I get a little nervous every time I read the story of Mary, standing before the angel, receiving the news that she will be the mother of Jesus. It’s a nervous excitement, like when something big is about to happen, and you know it will be difficult, that nothing will ever be the same again. It is a birth announcement, after all, albeit a birth announcement like no other.
But I also get nervous for another reason. While young Mary may have felt honored to have been chosen for such an incredible calling, I imagine she also felt a nervous excitement. After all, she’s been chosen to be the mother of the One who would sit on the throne of David, the One who “will be called the Son of God” (Luke 1:35). But even so, trouble will arise.
In the coming months, Mary will almost lose her fiancé, because let’s be honest, who’s gonna believe she’s pregnant because of the Holy Spirit?—unless they, too, are visited by an angel confirming the incredible? (No worries, God takes care of that, too, [Matthew 1:18–24].) She will have to endure a trek to Bethlehem while expecting, and when she arrives, she’ll give birth to her child in a stable (Luke 2:1–7). They will have to flee to Egypt because the government wants to kill Him (Matthew 2:13–15). And although they’ll escape in time, what mother wouldn’t weep over the death of so many lost babies (Matthew 2:16–18), knowing it is because of the child nursing at her breast?
Then she will watch Him grow with wide-eyed wonder, before watching Him be maligned, mocked, tortured, and eventually killed as a criminal (John 19:25–27).
As I write all this down, it dawns on me why I get so nervous when reading this story. Yes, Mary is chosen to do the work of the Lord, but integral to that work is suffering. And it is not tangential suffering due to her proximity to Jesus’s suffering. This is a situation where she cannot have one without the other: the joy of mothering Him and the sorrow of watching Him suffer are intertwined.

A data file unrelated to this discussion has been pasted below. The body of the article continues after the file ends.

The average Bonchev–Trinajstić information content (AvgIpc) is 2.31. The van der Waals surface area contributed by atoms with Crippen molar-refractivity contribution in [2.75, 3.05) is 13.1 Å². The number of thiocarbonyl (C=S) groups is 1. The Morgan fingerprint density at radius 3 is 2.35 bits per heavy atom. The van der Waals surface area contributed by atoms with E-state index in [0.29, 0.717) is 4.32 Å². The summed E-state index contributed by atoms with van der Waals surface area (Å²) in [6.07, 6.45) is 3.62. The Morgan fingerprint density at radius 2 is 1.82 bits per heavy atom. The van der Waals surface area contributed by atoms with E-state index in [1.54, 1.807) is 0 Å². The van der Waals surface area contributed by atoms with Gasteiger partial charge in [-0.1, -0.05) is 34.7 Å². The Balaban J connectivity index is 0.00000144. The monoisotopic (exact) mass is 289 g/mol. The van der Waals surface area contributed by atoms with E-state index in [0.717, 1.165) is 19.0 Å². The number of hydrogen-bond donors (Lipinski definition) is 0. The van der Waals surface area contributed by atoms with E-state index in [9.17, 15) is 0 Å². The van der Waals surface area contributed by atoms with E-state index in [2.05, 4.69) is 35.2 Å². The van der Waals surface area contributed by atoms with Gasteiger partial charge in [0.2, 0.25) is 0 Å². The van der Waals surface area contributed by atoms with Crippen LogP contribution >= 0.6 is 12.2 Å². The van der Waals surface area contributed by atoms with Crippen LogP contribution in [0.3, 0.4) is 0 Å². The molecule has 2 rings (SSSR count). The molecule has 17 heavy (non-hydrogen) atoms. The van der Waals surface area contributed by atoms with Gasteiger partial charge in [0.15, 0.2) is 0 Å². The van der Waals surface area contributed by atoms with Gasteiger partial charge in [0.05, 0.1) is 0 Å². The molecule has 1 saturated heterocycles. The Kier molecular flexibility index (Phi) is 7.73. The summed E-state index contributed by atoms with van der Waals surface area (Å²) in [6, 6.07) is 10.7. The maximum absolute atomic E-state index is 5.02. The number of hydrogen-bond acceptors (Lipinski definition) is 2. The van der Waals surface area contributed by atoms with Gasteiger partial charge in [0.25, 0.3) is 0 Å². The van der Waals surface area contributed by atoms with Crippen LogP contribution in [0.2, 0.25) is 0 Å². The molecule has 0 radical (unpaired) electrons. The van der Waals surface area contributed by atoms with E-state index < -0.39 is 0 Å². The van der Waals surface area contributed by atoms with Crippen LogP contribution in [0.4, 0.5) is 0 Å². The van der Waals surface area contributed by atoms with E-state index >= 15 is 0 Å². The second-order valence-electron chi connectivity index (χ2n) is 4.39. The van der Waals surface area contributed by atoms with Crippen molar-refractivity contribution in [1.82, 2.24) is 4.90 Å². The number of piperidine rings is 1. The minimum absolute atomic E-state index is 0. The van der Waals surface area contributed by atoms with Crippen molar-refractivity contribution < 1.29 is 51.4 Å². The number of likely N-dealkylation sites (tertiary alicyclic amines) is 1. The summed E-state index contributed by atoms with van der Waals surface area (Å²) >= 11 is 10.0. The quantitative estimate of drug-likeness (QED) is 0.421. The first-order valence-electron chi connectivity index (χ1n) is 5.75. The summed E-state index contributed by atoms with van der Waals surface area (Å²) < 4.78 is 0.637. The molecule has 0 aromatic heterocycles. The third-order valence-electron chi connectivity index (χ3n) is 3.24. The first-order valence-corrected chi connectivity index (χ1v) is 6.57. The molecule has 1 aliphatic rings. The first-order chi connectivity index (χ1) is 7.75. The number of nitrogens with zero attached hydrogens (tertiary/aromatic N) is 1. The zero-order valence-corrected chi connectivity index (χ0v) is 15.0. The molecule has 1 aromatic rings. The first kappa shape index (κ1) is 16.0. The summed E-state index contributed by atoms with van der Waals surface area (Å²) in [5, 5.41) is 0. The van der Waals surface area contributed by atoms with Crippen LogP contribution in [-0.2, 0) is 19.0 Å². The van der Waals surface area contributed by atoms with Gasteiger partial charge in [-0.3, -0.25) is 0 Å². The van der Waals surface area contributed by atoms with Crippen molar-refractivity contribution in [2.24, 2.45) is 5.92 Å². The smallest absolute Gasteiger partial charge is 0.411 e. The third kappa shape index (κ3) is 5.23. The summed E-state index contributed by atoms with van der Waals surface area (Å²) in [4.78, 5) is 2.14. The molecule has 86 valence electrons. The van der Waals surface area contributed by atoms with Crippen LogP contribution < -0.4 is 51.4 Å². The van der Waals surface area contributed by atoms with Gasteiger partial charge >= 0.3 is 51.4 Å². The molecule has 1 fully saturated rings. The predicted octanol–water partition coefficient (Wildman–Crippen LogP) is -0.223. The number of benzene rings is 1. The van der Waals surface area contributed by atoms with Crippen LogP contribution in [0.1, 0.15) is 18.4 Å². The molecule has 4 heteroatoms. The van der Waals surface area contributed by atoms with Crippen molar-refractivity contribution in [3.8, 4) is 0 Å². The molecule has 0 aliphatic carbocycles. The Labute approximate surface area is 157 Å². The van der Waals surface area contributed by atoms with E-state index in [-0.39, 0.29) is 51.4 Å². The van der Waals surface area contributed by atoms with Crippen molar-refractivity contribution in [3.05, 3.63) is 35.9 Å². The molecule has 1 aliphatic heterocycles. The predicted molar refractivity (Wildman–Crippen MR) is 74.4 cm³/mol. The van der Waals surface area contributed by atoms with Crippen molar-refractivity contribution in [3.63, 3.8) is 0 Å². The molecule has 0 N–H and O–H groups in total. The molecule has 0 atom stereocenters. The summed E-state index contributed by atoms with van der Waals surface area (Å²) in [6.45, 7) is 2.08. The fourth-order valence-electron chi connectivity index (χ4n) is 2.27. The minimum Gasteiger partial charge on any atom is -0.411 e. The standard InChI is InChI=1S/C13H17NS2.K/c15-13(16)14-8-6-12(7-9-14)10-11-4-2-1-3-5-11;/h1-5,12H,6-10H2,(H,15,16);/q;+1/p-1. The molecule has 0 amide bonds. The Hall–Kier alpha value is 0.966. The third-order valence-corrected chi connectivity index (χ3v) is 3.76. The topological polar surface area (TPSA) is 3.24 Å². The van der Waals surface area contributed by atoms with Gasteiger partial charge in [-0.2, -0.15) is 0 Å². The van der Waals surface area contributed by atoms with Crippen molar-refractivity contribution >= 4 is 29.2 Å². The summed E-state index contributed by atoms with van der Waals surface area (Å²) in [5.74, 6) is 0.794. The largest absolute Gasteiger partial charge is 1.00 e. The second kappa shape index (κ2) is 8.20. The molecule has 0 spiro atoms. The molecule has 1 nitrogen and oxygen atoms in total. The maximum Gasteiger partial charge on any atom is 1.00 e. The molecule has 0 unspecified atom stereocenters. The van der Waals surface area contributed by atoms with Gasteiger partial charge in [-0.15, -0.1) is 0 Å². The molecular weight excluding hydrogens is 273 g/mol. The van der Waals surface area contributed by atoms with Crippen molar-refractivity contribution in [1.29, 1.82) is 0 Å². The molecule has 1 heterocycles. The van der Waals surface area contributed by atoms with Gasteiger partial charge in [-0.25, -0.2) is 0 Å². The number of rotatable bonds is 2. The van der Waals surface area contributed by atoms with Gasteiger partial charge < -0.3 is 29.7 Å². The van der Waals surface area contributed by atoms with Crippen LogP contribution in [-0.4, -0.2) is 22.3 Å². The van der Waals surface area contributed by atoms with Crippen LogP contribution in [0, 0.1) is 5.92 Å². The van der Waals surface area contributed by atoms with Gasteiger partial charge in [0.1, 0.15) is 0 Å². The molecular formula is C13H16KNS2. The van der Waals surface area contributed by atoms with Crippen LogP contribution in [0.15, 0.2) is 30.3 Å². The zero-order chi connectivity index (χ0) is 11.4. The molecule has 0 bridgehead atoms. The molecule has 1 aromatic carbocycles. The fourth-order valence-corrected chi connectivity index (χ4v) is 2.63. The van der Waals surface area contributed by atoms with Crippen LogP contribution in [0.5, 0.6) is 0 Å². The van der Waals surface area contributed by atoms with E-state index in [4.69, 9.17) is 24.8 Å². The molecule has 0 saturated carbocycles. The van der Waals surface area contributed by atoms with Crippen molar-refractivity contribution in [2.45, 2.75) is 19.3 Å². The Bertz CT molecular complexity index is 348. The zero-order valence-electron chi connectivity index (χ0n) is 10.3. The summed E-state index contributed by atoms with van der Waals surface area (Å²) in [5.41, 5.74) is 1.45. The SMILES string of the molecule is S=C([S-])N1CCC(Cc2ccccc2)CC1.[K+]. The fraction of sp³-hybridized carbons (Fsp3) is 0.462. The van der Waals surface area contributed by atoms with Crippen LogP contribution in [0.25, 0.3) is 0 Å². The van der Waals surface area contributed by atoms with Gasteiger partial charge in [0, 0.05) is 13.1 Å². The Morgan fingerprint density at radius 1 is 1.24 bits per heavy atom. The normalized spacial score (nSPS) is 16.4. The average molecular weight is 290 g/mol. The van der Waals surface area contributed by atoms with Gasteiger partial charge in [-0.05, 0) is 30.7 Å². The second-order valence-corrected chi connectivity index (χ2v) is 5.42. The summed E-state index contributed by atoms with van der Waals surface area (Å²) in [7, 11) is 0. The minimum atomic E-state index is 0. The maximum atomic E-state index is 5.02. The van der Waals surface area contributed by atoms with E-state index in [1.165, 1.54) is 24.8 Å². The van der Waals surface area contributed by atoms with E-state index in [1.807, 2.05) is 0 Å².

Far too often I want to be the one chosen, but I am surprised by, and even miffed about, the suffering involved. I want the position of one who is chosen, redeemed, and a beloved child of God, but I am reticent about the cost. A pound of flesh? My comfort? My life?
I want glory without the cross.
Not only am I unlike Mary, who rejoiced knowing she was stepping out onto a hard road, but I am also unlike her Son. With each step He took, Jesus chose the cross over the glory He had left behind. When I’m gut-level honest, I know I would have probably asked the angel, “What will this ‘honor’ benefit me?” Thankfully, Mary did not ask that question. Instead, she offered, “May it be done to me according to your word” (Luke 1:38).
Thanks be to God that, because of Jesus, we are able to embrace our present circumstances, knowing that Jesus became the ultimate Suffering Servant who endured the cross for the joy set before Him—our reconciliation to God (Isaiah 53:3–5; Hebrews 12:2). He is our only hope for salvation. We can trust Him and not be afraid (Isaiah 12:2).
Written by Matt Redmond